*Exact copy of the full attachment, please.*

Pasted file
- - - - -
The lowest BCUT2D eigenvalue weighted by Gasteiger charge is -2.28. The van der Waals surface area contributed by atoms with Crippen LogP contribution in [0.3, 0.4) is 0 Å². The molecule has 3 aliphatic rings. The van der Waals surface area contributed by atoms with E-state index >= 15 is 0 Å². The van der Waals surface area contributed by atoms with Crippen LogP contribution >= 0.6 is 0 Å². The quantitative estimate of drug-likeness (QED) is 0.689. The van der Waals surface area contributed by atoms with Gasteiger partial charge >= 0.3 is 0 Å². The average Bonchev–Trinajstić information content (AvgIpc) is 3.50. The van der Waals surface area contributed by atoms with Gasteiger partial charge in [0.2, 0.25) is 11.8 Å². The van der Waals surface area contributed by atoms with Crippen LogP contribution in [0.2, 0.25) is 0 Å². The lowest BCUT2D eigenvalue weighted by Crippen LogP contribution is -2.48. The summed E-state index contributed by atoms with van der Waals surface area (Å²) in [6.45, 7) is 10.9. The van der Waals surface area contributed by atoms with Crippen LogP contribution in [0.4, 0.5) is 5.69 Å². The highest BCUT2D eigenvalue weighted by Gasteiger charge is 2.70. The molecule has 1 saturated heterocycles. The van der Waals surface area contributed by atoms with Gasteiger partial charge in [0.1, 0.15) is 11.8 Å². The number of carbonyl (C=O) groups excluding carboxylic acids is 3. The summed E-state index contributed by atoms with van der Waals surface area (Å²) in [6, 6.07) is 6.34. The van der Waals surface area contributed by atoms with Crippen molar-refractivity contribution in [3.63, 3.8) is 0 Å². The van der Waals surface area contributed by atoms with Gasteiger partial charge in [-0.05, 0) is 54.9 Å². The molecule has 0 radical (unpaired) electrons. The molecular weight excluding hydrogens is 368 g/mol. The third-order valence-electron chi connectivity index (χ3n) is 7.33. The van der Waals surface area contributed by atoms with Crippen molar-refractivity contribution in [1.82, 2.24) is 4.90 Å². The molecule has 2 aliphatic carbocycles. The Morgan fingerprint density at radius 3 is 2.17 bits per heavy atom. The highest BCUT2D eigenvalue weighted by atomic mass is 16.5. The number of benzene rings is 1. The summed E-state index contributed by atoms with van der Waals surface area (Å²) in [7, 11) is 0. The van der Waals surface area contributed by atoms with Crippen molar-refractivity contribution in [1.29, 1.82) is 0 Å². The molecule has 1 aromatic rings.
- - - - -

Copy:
The lowest BCUT2D eigenvalue weighted by Gasteiger charge is -2.28. The van der Waals surface area contributed by atoms with Crippen LogP contribution in [0.3, 0.4) is 0 Å². The molecule has 3 aliphatic rings. The van der Waals surface area contributed by atoms with E-state index >= 15 is 0 Å². The van der Waals surface area contributed by atoms with Crippen LogP contribution >= 0.6 is 0 Å². The quantitative estimate of drug-likeness (QED) is 0.689. The van der Waals surface area contributed by atoms with Gasteiger partial charge >= 0.3 is 0 Å². The average Bonchev–Trinajstić information content (AvgIpc) is 3.50. The van der Waals surface area contributed by atoms with Gasteiger partial charge in [0.2, 0.25) is 11.8 Å². The van der Waals surface area contributed by atoms with Crippen LogP contribution in [0.2, 0.25) is 0 Å². The lowest BCUT2D eigenvalue weighted by Crippen LogP contribution is -2.48. The summed E-state index contributed by atoms with van der Waals surface area (Å²) in [6.45, 7) is 10.9. The van der Waals surface area contributed by atoms with Crippen LogP contribution in [0.4, 0.5) is 5.69 Å². The highest BCUT2D eigenvalue weighted by Gasteiger charge is 2.70. The molecule has 1 saturated heterocycles. The van der Waals surface area contributed by atoms with Gasteiger partial charge in [0.1, 0.15) is 11.8 Å². The number of carbonyl (C=O) groups excluding carboxylic acids is 3. The summed E-state index contributed by atoms with van der Waals surface area (Å²) in [6, 6.07) is 6.34. The van der Waals surface area contributed by atoms with Crippen molar-refractivity contribution in [3.63, 3.8) is 0 Å². The van der Waals surface area contributed by atoms with Gasteiger partial charge in [-0.05, 0) is 54.9 Å². The molecule has 0 radical (unpaired) electrons. The molecular weight excluding hydrogens is 368 g/mol. The third-order valence-electron chi connectivity index (χ3n) is 7.33. The van der Waals surface area contributed by atoms with Crippen molar-refractivity contribution in [1.82, 2.24) is 4.90 Å². The molecule has 2 aliphatic carbocycles. The Morgan fingerprint density at radius 3 is 2.17 bits per heavy atom. The highest BCUT2D eigenvalue weighted by atomic mass is 16.5. The number of benzene rings is 1. The summed E-state index contributed by atoms with van der Waals surface area (Å²) in [7, 11) is 0. The van der Waals surface area contributed by atoms with Crippen molar-refractivity contribution in [1.29, 1.82) is 0 Å². The molecule has 1 aromatic rings.